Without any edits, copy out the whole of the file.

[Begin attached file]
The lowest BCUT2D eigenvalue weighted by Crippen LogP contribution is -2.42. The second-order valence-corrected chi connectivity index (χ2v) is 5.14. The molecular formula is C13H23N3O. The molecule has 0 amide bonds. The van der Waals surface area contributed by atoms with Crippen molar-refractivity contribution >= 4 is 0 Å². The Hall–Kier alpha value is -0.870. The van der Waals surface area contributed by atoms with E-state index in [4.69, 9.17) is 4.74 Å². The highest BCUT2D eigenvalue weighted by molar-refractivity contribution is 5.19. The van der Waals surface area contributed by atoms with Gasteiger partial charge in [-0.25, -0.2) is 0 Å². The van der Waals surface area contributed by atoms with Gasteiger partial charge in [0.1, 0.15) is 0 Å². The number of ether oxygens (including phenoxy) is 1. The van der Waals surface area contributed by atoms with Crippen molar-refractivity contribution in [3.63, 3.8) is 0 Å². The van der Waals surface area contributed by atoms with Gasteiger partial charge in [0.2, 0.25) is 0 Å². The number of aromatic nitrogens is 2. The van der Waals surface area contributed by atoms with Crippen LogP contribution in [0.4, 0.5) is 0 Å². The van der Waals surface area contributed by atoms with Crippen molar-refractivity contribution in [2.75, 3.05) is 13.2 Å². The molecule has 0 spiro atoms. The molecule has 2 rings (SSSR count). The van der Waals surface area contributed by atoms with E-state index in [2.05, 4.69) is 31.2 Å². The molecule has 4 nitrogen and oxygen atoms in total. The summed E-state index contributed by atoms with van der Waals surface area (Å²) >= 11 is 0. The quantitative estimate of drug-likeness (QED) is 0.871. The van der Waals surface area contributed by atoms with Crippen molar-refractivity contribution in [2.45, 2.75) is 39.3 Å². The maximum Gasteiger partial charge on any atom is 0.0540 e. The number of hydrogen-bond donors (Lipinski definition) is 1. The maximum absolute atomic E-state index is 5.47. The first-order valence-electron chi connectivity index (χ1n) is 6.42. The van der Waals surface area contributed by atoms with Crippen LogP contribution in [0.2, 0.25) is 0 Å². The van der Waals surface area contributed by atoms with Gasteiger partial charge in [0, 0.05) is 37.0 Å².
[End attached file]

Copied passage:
The lowest BCUT2D eigenvalue weighted by Crippen LogP contribution is -2.42. The second-order valence-corrected chi connectivity index (χ2v) is 5.14. The molecular formula is C13H23N3O. The molecule has 0 amide bonds. The van der Waals surface area contributed by atoms with Crippen molar-refractivity contribution >= 4 is 0 Å². The Hall–Kier alpha value is -0.870. The van der Waals surface area contributed by atoms with E-state index in [4.69, 9.17) is 4.74 Å². The highest BCUT2D eigenvalue weighted by molar-refractivity contribution is 5.19. The van der Waals surface area contributed by atoms with Gasteiger partial charge in [-0.25, -0.2) is 0 Å². The van der Waals surface area contributed by atoms with Gasteiger partial charge in [0.1, 0.15) is 0 Å². The number of ether oxygens (including phenoxy) is 1. The van der Waals surface area contributed by atoms with Crippen molar-refractivity contribution in [3.63, 3.8) is 0 Å². The van der Waals surface area contributed by atoms with Gasteiger partial charge in [0.2, 0.25) is 0 Å². The number of aromatic nitrogens is 2. The van der Waals surface area contributed by atoms with Crippen LogP contribution in [0.4, 0.5) is 0 Å². The van der Waals surface area contributed by atoms with Crippen molar-refractivity contribution in [2.75, 3.05) is 13.2 Å². The molecule has 0 spiro atoms. The molecule has 2 rings (SSSR count). The van der Waals surface area contributed by atoms with E-state index in [2.05, 4.69) is 31.2 Å². The molecule has 4 nitrogen and oxygen atoms in total. The summed E-state index contributed by atoms with van der Waals surface area (Å²) >= 11 is 0. The quantitative estimate of drug-likeness (QED) is 0.871. The van der Waals surface area contributed by atoms with Crippen molar-refractivity contribution in [2.45, 2.75) is 39.3 Å². The maximum Gasteiger partial charge on any atom is 0.0540 e. The number of hydrogen-bond donors (Lipinski definition) is 1. The maximum absolute atomic E-state index is 5.47. The first-order valence-electron chi connectivity index (χ1n) is 6.42. The van der Waals surface area contributed by atoms with Crippen LogP contribution in [0.2, 0.25) is 0 Å². The van der Waals surface area contributed by atoms with Gasteiger partial charge in [0, 0.05) is 37.0 Å².